Verses 44 - 46. In these verses the principle settled in v. 43 is applied. 'Do you see this woman?' For the first time the Lord Jesus looks at the woman and He asks Simon to look at her too. Again the woman is the focal point of the narrative. Now the Lord Jesus compares and contrasts His host and the woman. Simon's treatment of the Lord differed vastly from the woman's; even common oil was lacking in contrast with the woman's costly ointment. What evidence was thus afforded by the woman of the response which forgiveness prompts. The implication is plain: only one of the debtors was really forgiven though the forgiveness of both is supposed in the parable. But the Lord deals very gently with Simon's conscience. He does not tell him directly that he does not love, not even that he 'loves little.' He leaves it to Simon to draw the conclusion. He has accepted the principle of the parable, so he ought to be ready for the application. The Lord Jesus draws the curtain aside and shows Simon the two debtors. Simon is perhaps not surprised to see the woman as one of them, but surely it is to his amazement that he sees himself as the other.

Three aspects of the woman's deeds are contrasted with three expressions of hospitality that Simon had not shown to the Lord Jesus. Two points are brought out: this woman had done what Simon had failed to do, and she had exceeded all that Simon could have been expected to do. What Simon had failed to do the woman had done ceaselessly. Olive oil was a cheap substance in comparison with perfume. There is also a clear contrast between the head and the feet here. Christ says in effect to Simon: 'You didn't anoint my head, the nobler part, with ordinary oil. She has anointed my feet with costly ointment.' This is the climax to the application of the parable. She had come to the Pharisee's house with this purpose in mind: to anoint the Lord Jesus. This act is therefore that which tells us most of her love, and it is precisely here that the contrast between the two is at its greatest.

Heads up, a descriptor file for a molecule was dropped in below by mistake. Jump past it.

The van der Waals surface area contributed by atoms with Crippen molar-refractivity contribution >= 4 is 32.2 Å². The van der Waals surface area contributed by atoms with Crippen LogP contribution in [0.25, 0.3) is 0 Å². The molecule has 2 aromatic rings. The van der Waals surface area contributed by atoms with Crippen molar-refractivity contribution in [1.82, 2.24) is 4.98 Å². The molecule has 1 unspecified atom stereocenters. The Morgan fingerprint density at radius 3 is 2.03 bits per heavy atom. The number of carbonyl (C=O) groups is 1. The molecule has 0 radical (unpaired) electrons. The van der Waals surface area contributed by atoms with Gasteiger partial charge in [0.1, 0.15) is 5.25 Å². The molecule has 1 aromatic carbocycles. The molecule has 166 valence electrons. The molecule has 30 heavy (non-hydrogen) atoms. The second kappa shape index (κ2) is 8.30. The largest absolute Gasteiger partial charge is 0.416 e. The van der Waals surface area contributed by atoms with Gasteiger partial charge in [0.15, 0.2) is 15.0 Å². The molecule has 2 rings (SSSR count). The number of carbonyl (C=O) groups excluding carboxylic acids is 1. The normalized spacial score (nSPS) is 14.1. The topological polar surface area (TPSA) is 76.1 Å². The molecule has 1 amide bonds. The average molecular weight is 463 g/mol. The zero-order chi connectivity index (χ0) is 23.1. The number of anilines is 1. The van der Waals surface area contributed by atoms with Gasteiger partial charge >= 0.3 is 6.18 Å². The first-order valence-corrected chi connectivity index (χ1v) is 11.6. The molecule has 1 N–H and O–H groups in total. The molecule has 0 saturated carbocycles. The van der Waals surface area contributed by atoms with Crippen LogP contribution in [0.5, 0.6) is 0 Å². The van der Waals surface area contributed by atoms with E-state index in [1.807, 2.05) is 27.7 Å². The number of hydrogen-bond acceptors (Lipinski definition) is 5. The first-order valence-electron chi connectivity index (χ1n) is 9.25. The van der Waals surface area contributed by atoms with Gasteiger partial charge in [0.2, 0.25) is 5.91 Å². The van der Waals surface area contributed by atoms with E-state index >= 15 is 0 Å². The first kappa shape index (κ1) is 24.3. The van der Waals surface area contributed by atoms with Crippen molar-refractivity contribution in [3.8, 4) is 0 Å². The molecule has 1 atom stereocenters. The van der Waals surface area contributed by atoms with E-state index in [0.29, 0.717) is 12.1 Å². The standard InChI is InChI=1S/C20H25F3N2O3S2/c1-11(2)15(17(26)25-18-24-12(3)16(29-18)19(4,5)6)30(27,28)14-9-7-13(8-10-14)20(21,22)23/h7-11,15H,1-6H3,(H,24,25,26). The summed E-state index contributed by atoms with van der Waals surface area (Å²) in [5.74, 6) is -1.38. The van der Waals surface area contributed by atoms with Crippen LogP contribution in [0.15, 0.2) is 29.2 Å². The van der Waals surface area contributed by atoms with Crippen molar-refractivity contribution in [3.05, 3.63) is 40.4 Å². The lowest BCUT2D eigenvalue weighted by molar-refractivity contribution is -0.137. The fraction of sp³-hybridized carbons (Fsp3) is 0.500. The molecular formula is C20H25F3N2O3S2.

The woman's many sins are forgiven. The Lord Himself, is not judging from His divine knowledge, but by the evidence. 'Therefore I say to you, her sins, which are many, are forgiven.' This weeping, wiping, kissing and anointing; why does she make Him the object of it all? It goes without saying that one who has been freely forgiven like this woman will feel immense gratitude towards the creditor who forgave her.

'She loved much.' Simon made Him a meal. Did it satisfy his guest? There is much lacking in the reception Christ received in his house. 'You did not give me, and so on.' But He received something in the house which satisfied Him superbly; something which was perfectly suited to His taste. He speaks of this with the deepest satisfaction and joy. 'How fair is your love, my sister, my spouse! How much better than wine is your love' (Cant. 4:10). He appreciates her love more than all earthly joy. She had prepared a feast for Him which was according to His taste.

Verse 47. 'Therefore I say to you, her sins, which are many, are forgiven, for she loved much.' The Lord Himself judges here from the evidence which is available in abundance; evidence which should have spoken with equal clarity to Simon. These are Christ's last words to him; summing up the great lesson to be learnt from the parable in brief but comprehensive words. The parable was spoken directly to Simon and its interpretation is therefore also spoken to him. The great Creditor Himself gives the final word about the point at issue. 'Her sins, which are many, are forgiven.' He does not say: 'Many of her sins are forgiven.' If we were to say that as many as 90% of them were forgiven, that would mean 450 of the 500 if we keep to the numbers used in the parable. But if that were the case she would be no better off than Simon, who was still a bankrupt sinner with his 50. The expression 'her sins, which are many' means all her sins. The creditor did not forgive part of the debt, but the whole of it. As believers in the Lord Jesus Christ 'we have redemption through his blood, the forgiveness of sins' (Eph. 1:7).